Rural settlement 22 kilometres north-west of Ōtorohanga. Governor George Grey travelled to the district in 1878 to meet King Tāwhiao at Hikurangi , just south of Ngutunui. Naturalist Andreas Reischek stayed at the pā after Tāwhiao gave him permission to collect birds and plants in the early 1880s. The first European settlers arrived in 1903 and Ngutunui School opened in 1914.

Te Kawa

Rural settlement 12 kilometres north-east of Ōtorohanga. Land north and east of Ōtorohanga was settled by European farmers in the late 19th and early 20th centuries. Returned servicemen were settled on farms in the district after the first and second world wars. The gentle terrain was well suited to dairy farming, which is the main form of agriculture in the district.

The main trunk railway line passes through Te Kawa. Primary schools are located at Kio Kio, Kōrakonui and Ōtewa to the south.


During the First World War men who had committed serious crimes were admitted to Waikeria, which had previously housed low-level offenders only. Escaping from a relatively open, rural prison was not difficult. Te Awamutu Borough Council wrote to the Justice Department in 1917 complaining that constant escapes created fear in the community and were hampering the district’s development.

Waikeria Prison

Prison complex 21 kilometres north-east of Ōtorohanga, opened in 1912. The site is 1,200 hectares and the prison accommodates up to 1,031 inmates.

In the early 20th century prisons opened in rural areas so inmates could develop prison land and gain farming skills to improve their employment prospects in the outside world. Waikeria was one of these prisons.

In the late 1950s a staff village was constructed near the prison. Facilities included a community centre, post office, swimming pool and primary school. Prison employees rented the houses at a subsidised rate. Rent subsidies were abolished in the 1990s and many employees moved elsewhere. The houses were later sold and relocated – there was nothing left of the village in the 2000s.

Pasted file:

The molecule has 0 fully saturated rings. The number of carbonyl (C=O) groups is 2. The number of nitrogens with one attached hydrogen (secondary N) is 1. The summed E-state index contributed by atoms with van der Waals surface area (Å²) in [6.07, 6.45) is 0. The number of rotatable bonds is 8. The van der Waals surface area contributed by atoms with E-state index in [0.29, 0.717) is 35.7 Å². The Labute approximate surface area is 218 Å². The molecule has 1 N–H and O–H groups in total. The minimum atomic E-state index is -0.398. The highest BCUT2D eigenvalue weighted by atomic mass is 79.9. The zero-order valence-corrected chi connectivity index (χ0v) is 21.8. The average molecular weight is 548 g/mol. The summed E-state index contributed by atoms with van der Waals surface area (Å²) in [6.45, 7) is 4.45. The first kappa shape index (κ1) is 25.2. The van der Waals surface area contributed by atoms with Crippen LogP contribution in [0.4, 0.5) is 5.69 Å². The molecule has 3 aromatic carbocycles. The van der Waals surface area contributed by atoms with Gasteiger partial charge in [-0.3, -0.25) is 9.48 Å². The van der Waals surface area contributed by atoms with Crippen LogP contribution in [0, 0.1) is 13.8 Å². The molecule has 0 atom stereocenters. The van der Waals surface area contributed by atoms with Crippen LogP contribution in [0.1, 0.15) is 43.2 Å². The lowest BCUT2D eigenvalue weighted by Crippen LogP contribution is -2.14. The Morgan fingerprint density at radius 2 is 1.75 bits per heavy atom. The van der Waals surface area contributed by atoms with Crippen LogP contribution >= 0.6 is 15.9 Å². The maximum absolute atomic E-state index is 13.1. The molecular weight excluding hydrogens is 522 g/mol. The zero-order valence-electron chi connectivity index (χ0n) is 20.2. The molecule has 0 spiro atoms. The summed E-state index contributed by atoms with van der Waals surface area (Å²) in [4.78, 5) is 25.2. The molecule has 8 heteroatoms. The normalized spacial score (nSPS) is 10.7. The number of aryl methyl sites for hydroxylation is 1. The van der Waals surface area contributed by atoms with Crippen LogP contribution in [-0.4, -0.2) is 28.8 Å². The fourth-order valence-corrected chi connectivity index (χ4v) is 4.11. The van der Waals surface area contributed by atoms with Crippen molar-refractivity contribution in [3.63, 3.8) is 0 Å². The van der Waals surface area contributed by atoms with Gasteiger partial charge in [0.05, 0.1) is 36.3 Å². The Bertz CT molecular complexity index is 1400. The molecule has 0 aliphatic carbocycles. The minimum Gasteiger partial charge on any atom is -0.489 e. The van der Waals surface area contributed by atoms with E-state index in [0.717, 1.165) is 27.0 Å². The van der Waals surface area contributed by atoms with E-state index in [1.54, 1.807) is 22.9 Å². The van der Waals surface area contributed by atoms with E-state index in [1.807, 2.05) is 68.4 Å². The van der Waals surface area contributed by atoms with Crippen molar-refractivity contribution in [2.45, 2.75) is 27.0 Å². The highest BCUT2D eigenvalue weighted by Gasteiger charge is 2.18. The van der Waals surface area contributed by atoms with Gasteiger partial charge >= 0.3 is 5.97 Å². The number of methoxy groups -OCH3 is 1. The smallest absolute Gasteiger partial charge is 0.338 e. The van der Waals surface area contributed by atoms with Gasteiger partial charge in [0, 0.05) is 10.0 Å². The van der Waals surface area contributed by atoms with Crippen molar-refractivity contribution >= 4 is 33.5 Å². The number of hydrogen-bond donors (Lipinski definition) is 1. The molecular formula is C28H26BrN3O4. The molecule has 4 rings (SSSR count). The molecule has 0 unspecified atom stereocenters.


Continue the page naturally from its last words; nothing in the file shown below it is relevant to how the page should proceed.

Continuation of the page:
Famous son

Opera singer Oscar Natzke (later Natzka) was born in Wharepūhunga in 1912, and spent his early years there on the family farm. In the late 1920s an English talent scout visiting New Zealand heard Natzke singing in Auckland, and he was soon on his way to England. He sang at Covent Garden in London and around Europe in the 1930s and 1940s, and became an international star. Natzke died suddenly during a performance in New York in 1951.


Rural settlement 36 kilometres east of Ōtorohanga. The first European settlers arrived in 1896. Primary schools at nearby Arohena and Maihiihi serve the district. The Mangatutu Stream flows through the district and is well known amongst angling enthusiasts for its trout.

  1. Andreas Reischek, Yesterdays in Maoriland, (last accessed 9 September 2011). Back
  2. Andreas Reischek, Yesterdays in Maoriland, (last accessed 9 September 2011). Back
How to cite this page:

Kerryn Pollock, 'King Country places - Ōtorohanga', Te Ara - the Encyclopedia of New Zealand, (accessed 13 July 2024)

Story by Kerryn Pollock, published 13 Dec 2011, updated 1 Mar 2015